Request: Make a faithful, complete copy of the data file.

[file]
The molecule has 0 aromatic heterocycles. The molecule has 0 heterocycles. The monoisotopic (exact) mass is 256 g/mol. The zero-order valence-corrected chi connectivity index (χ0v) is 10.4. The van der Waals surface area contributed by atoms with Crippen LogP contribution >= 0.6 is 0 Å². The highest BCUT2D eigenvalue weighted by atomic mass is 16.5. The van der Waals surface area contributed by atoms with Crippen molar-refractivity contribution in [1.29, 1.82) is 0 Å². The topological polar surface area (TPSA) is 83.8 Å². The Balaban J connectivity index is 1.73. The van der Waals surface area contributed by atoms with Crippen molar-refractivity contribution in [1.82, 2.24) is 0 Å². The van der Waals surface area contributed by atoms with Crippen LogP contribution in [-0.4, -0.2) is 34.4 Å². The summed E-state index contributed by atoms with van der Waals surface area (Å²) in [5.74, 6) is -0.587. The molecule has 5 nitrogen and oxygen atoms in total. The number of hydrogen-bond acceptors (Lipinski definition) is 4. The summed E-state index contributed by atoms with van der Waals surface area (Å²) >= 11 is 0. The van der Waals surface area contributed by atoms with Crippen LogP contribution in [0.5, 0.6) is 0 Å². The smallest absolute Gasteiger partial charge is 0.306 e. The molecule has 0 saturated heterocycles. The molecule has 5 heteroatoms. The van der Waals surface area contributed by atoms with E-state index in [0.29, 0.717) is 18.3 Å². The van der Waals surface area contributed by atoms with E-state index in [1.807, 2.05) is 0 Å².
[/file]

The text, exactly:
The molecule has 0 aromatic heterocycles. The molecule has 0 heterocycles. The monoisotopic (exact) mass is 256 g/mol. The zero-order valence-corrected chi connectivity index (χ0v) is 10.4. The van der Waals surface area contributed by atoms with Crippen LogP contribution >= 0.6 is 0 Å². The highest BCUT2D eigenvalue weighted by atomic mass is 16.5. The van der Waals surface area contributed by atoms with Crippen molar-refractivity contribution in [1.29, 1.82) is 0 Å². The topological polar surface area (TPSA) is 83.8 Å². The Balaban J connectivity index is 1.73. The van der Waals surface area contributed by atoms with Crippen molar-refractivity contribution in [1.82, 2.24) is 0 Å². The van der Waals surface area contributed by atoms with Crippen LogP contribution in [-0.4, -0.2) is 34.4 Å². The summed E-state index contributed by atoms with van der Waals surface area (Å²) in [5.74, 6) is -0.587. The molecule has 5 nitrogen and oxygen atoms in total. The number of hydrogen-bond acceptors (Lipinski definition) is 4. The summed E-state index contributed by atoms with van der Waals surface area (Å²) >= 11 is 0. The van der Waals surface area contributed by atoms with Crippen LogP contribution in [0.5, 0.6) is 0 Å². The smallest absolute Gasteiger partial charge is 0.306 e. The molecule has 0 saturated heterocycles. The molecule has 5 heteroatoms. The van der Waals surface area contributed by atoms with E-state index in [0.29, 0.717) is 18.3 Å². The van der Waals surface area contributed by atoms with E-state index in [1.807, 2.05) is 0 Å².